11:15   Vermont’s ‘Buy Local’ Campaign. Dave Lane, VT Agency of Agriculture

11:45   AGR Crop Insurance Program for Diversified Farms. Arthur Carroll Insurance

12:00  Luncheon and Trade Show

1:15  Business Meeting: Election of Officers, Public Relations, etc.

1:30  Plug Cell Size and Rooting Media Effects on Sweet Corn Transplants. Sandra Menasha, UVM Plant and Soil Science Dept.

2:00  Innovative Northern Strawberry Growing Systems.  Simon Parent, Nova Fruit Nursery, St. Cesaire, Quebec

2:45  Grower ‘Round Table’ on Strawberries. Jon Satz, Woods Market Garden
          Grower ‘Round Table’ on Pumpkins. Hank Bissell, Lewis Creek Farm
Roundtables will start with a short grower presentation then an open discussion about production, insect weed and disease management,
varieties, marketing, etc.

3:45  Adjourn

PRE-REGISTRATIONS - Must be received by Feb 7. Add $5 for at-the-door registrations.
$20 for Members, $30 for Non-Members, including lunch
$10 for Members, $20 for Non-Members, without lunch

Membership dues for 2004 are $32. Benefits include: A 2004-2005 Vegetable or Small Fruit Management Guide, and a subscription to the Agriview newsletter which contains the VT Vegetable and Berry News. Mail your check with the appropriate amount to:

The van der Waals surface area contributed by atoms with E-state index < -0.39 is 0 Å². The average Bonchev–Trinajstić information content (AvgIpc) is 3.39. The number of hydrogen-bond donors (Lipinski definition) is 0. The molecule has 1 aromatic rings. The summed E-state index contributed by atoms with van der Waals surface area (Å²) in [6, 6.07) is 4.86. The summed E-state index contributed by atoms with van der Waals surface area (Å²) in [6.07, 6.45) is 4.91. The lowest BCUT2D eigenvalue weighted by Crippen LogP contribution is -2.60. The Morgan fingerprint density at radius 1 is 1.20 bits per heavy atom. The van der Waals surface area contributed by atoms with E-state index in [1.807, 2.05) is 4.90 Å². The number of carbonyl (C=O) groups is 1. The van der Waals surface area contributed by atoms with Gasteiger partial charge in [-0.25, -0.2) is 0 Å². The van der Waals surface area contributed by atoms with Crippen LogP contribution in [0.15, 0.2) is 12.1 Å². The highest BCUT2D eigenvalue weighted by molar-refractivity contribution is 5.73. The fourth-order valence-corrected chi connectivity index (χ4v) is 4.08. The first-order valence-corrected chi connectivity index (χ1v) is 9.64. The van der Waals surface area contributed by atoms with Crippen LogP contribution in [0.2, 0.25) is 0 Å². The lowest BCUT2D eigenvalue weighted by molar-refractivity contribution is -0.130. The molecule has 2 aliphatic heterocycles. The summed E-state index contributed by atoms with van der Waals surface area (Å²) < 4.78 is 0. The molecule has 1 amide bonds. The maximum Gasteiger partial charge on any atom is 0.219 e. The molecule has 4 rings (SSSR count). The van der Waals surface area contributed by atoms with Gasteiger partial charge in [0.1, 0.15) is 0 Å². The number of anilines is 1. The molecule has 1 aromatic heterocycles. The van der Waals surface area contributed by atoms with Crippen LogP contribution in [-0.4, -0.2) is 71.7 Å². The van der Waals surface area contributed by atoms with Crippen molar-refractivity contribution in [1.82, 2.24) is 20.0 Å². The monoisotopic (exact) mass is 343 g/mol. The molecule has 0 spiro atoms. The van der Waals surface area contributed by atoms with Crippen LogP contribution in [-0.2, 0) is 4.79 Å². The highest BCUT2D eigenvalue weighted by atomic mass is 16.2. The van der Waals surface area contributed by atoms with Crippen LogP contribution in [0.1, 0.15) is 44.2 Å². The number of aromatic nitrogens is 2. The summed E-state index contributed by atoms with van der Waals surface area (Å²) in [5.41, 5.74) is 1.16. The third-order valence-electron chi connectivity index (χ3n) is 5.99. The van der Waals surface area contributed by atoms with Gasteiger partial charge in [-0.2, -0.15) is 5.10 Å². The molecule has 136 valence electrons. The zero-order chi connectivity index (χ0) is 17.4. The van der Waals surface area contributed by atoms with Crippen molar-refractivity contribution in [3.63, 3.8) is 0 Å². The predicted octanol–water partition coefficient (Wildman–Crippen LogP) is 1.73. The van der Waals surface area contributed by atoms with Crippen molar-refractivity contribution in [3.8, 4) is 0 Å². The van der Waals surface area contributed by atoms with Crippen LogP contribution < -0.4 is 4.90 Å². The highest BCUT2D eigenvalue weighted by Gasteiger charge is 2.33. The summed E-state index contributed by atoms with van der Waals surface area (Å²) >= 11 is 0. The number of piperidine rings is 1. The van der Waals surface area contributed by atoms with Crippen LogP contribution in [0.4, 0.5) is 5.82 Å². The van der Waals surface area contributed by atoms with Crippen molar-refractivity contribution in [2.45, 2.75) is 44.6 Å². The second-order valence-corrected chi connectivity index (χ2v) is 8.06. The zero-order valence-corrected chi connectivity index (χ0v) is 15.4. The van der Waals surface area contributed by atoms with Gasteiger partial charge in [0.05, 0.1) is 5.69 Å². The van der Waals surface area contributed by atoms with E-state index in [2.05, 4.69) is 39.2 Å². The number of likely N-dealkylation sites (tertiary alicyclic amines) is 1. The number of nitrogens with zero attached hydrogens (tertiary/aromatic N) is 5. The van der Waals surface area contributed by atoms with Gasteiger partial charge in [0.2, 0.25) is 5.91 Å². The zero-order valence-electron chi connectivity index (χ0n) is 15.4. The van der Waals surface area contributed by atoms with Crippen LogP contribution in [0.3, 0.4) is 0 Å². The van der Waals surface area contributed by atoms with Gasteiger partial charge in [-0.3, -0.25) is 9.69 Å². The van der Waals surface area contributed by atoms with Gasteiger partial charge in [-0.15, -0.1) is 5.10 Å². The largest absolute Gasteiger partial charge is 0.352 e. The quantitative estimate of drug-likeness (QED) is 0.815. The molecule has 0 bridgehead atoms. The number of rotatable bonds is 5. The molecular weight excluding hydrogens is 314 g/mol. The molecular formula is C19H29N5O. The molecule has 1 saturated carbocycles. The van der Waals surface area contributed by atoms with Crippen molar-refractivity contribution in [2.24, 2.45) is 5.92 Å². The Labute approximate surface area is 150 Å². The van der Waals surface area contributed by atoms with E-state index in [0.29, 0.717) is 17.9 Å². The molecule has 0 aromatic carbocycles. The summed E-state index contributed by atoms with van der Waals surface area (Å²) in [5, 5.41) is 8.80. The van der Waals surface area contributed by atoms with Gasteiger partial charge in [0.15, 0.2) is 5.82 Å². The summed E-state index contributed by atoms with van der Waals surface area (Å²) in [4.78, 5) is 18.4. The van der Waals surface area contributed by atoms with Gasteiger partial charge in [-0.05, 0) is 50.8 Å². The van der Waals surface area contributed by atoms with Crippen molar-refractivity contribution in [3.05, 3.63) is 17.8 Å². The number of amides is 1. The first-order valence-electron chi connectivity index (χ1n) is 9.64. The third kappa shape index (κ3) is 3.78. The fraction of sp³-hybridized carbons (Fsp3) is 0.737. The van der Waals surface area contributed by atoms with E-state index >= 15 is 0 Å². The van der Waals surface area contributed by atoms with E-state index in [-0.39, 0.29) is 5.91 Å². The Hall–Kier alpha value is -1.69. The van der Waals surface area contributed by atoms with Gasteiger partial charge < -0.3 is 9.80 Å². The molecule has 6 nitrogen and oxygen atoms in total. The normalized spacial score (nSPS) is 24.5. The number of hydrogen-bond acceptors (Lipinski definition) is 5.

VV&BGA, c/o Doug Johnstone, P.O, Box 701, Springfield, VT 05156

2 pesticide applicator recertification credits in private or commercial categories 1a and 10 will be offered. For additional information or to request special accommodations for either meeting, contact Vern Grubinger, at 802-257-7967 (ext. 13) or E-mail:


During the 2003 growing season Back Acres Farm in Glover, Vermont, produced 700 gallons of bio-diesel from used vegetable oil collected from a couple of local diners. They used this renewable clean burning fuel to heat two tomato houses and to fuel one of their tractors. This project was conducted with funding from a Northeast SARE Farmer/Grower grant.

Overall the experiment was a great success.  The point of the grant was to find out if it was economically feasible for growers to make their own fuel.  Based on past records of fuel oil used in the greenhouses it was found that it does make sense.  It cost .84/gallon to produce the bio-diesel compared to $1.38/gallon to buy heating oil.  The initial cost is high because of the equipment that was purchased. However most of that is a one time cost, so when the equipment costs are spread out over several years it becomes much more affordable to make your own fuel.